class of mere consumers, few, like siastical discussion. Notwithstand Burns, are alive to the beauty and ing the infallibility of popes and infinity of its forms. He saw more prelates, the orthodox and the het. in the thistle at his door-stone, than erodox have changed places some others would see in traversing the hundred times. And as long as whole of leafy India. The soul of men disregard or overlook the inner one is thrilled with the music of the light of reason, and place religion spheres, while thousands stare at and Christianity among the subjects the heavens with the stupidity of of debate, so long will these shift. the ox. The language of devotion ings of belief continue. is uttered by every tree, flower, and Mr. B. Did it belong to the obrunning brook, but seldom is there ject of our present discussion, I an ear to hear, and a heart to feel. would attempt quite a different soYet the tympanum of all ears is of lution of this change in religious the same construction ; dissect men, belief. You seem to grant that and you will find the heart, ventri- reason has been recognized as a cles, veins, and arteries, the same mental faculty. I claim, that apin all. Why then, you may as well peals have ever been made to it in reason, is there such difference in the search for truth, and particularly the hearing and feeling of living in the examination of scripture docmen? Why this deafness, blinde trines. ness, insensibility, in some-while Mr. A. Why then those volumes others, in the same outward condi. of arguments, a priori and a postion, see, hear, and feel sensitively? teriori, to prove that there is a God, The only answer is, after abating a Christianity, even a religion in much for different natural endow- the universe ? Why have not your ments, most men look at every thing Christian philosophers pointed men through the eye of the understand directly to the facts of a religion ing, rather than through the eye of as they exist, and can be known to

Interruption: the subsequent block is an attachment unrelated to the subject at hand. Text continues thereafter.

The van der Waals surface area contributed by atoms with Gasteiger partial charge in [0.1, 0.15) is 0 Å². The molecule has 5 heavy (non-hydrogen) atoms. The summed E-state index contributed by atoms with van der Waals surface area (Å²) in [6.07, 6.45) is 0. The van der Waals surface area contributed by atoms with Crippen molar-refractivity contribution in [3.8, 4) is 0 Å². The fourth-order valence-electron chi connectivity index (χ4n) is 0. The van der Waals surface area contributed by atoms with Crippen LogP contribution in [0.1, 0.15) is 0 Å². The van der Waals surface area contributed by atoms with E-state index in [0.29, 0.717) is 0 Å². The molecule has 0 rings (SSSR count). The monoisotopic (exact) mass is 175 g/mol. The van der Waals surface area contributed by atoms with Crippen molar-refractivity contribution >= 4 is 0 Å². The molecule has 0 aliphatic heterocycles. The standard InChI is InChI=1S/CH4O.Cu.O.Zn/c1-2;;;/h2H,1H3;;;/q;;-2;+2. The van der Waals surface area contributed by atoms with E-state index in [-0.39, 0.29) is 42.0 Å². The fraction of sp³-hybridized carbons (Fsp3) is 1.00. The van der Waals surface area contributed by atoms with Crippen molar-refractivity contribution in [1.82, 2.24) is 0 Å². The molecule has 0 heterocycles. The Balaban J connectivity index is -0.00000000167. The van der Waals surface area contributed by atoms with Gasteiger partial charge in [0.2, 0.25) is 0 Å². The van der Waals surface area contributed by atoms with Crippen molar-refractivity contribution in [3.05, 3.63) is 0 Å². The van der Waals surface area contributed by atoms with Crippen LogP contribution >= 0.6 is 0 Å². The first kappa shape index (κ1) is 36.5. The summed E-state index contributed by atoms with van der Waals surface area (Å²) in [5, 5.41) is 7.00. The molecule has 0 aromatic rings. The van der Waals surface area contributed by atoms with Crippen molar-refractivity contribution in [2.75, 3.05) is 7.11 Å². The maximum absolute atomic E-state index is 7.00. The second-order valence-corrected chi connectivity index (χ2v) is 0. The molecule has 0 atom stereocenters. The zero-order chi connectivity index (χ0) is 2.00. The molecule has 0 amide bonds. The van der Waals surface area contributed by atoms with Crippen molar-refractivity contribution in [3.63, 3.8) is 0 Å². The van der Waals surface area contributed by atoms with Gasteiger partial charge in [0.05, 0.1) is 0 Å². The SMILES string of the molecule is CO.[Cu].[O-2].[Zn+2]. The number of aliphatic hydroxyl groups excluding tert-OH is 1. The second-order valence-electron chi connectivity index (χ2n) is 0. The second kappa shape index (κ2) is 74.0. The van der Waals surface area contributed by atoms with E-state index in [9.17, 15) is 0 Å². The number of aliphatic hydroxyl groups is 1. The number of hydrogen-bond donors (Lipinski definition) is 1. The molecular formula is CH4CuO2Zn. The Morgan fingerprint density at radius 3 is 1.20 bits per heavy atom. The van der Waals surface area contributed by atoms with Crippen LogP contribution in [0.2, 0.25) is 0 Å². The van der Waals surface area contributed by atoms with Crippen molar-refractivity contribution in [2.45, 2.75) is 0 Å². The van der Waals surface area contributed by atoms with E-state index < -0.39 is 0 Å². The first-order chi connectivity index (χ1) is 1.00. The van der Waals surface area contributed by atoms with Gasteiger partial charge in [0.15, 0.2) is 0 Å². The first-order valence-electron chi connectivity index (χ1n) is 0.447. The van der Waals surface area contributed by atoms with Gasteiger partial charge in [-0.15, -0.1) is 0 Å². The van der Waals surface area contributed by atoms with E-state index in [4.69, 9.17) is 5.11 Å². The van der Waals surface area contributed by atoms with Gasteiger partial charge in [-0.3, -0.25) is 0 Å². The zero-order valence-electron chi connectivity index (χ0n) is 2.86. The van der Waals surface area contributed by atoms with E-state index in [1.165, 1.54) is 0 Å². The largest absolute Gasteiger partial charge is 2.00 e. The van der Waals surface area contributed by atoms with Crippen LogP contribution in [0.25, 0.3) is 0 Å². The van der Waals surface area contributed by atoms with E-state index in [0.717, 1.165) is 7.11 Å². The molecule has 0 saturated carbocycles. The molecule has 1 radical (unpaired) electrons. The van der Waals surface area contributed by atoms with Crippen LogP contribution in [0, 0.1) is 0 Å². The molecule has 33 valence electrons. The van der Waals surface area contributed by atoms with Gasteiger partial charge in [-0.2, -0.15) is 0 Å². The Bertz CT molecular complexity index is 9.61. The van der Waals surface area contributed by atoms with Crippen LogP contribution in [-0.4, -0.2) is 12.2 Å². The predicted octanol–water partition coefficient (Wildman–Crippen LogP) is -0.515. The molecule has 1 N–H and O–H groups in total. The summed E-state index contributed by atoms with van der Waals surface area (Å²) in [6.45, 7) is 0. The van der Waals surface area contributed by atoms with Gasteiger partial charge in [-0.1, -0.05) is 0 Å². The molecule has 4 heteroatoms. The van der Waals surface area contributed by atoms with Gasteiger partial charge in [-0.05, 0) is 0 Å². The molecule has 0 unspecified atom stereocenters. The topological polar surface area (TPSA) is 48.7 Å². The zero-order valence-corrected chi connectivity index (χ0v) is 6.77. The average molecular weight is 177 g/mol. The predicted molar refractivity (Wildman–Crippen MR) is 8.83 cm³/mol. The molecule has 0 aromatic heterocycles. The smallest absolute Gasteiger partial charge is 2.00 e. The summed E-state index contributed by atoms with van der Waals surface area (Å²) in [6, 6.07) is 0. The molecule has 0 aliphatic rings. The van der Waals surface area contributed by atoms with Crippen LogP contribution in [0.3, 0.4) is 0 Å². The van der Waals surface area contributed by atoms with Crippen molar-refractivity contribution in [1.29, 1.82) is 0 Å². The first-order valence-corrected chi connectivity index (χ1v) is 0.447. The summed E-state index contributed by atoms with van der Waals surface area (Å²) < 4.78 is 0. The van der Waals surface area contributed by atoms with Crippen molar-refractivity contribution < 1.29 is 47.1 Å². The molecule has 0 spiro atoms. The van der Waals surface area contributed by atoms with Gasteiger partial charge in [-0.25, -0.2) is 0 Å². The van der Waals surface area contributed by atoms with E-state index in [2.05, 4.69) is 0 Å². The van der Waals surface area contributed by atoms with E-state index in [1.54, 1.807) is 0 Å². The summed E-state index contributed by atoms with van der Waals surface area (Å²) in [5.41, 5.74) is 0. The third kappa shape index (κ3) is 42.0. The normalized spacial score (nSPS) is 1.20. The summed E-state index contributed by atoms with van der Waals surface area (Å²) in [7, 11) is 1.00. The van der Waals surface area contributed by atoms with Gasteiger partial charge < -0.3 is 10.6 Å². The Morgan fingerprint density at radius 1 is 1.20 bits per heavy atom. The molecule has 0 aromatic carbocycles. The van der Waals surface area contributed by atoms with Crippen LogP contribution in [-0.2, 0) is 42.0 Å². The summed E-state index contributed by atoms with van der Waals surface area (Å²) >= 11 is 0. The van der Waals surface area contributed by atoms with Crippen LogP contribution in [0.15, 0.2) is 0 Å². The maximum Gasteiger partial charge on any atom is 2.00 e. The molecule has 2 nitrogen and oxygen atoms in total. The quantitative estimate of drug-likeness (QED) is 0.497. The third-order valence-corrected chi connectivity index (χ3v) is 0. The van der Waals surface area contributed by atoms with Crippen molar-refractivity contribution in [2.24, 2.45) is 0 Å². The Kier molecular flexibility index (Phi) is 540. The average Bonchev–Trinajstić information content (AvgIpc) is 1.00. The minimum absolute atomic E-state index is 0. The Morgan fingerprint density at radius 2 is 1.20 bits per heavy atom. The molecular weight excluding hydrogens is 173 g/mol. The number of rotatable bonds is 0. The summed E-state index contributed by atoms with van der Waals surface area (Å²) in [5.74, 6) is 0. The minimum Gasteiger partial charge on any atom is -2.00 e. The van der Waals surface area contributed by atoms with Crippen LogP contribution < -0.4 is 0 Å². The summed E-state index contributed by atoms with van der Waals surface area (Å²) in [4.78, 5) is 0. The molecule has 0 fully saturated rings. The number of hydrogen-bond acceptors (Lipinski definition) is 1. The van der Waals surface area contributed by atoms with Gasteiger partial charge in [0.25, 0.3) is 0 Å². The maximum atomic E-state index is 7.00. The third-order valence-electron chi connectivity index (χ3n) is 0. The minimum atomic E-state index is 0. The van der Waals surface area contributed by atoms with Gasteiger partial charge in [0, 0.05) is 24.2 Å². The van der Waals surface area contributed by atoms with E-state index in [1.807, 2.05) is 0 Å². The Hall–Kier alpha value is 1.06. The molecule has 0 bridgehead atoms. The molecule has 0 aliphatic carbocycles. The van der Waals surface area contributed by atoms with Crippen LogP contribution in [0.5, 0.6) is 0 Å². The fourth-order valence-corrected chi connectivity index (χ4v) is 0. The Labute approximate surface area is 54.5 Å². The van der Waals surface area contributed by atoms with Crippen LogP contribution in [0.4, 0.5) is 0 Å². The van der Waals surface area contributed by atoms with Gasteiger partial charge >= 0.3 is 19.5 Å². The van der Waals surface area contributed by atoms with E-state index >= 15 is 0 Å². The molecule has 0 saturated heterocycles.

I maintain, that all pos exist in the bosom of every man, sess the godlike faculty of discern- as they would point them to the ing religious truth, but they neglect existence of any objects of vision, to use it. They must argue every and there leave them, taking it for point; call councils and diets to granted that these facts were seen? weigh evidence, and by a majority Instead of this, they have debated of votes, put the matter beyond dis. all these points as problematical ; pute, decide what is orthodox, and God's very existence has been left what men shall believe upon due a peradventure, and all truth and pains and penalties. Hence to-day, duty disputable. So far from turnthis is sound doctrine ; to-morrow, ing the mind in upon itself that it the mail arrives bringing intelli- might see truth, and feel the infinite gence from some such ecclesias- weight of duty, you have only led tical debating club, that if you con- it to question whether they are realtinue to believe it, you shall be ities. I am willing to concede that hung, and no mass said for your some minds have recognized a reasoul. The fact has been entirely son superior to the understanding. overlooked, that the understanding It is too obvious to be overlooked is not adapted to the discovery of by those who think deeply. Still, truth in things spiritual. Men have this distinction has, to the infinite endeavored to settle points in reli. detriment of truth, been disregarded. gion, as they settle questions about Mr. B. These points have been railroads and banks, and thus the discussed that the mind might be faith of the church has changed turned to them. Argument affects with every fresh breeze of eccle. the mind in reference to a thousand things concerning which there is faith, except in things which can really no disbelief. When the scep. be seen and handled, rooted from tic, one starry night, was dealing the heart, and duty reduced to a out his atheistic notions to Napoleon, mere problem in the rule of loss and Napoleon looked up and asked, and gain. Let us stop this low and “ Who made all these then ?" there false argumentation at once; for was an argument, virtually the whole better have no metaphysics, than argument, for the existence of a to continue in this way. Why, only God. Now I ask, where was the reflect! How have you attempted harm of such a reply? Every to convince men that they should thinking mind has seasons of doubt. be religious ? By showing that reing almost every thing which has ligion is useful ! On your system, been considered matter of seuled men are told they had better have belief. As some of your own phi- religion, for reasons like those which losophers have said, no one has induce them to buy an article of thought sufficiently to be a meta. furniture, or a meal of victuals—it physician, who has not thought to will do them good! Really, how doubting. Now the mind rights such motives can consist with viritself at such times by evidence, tue, I can not see. Does not every internal or external, of the reason thief, for the time being, reason that or of the understanding, I care not his theft will profit him? And is which, I approve of both.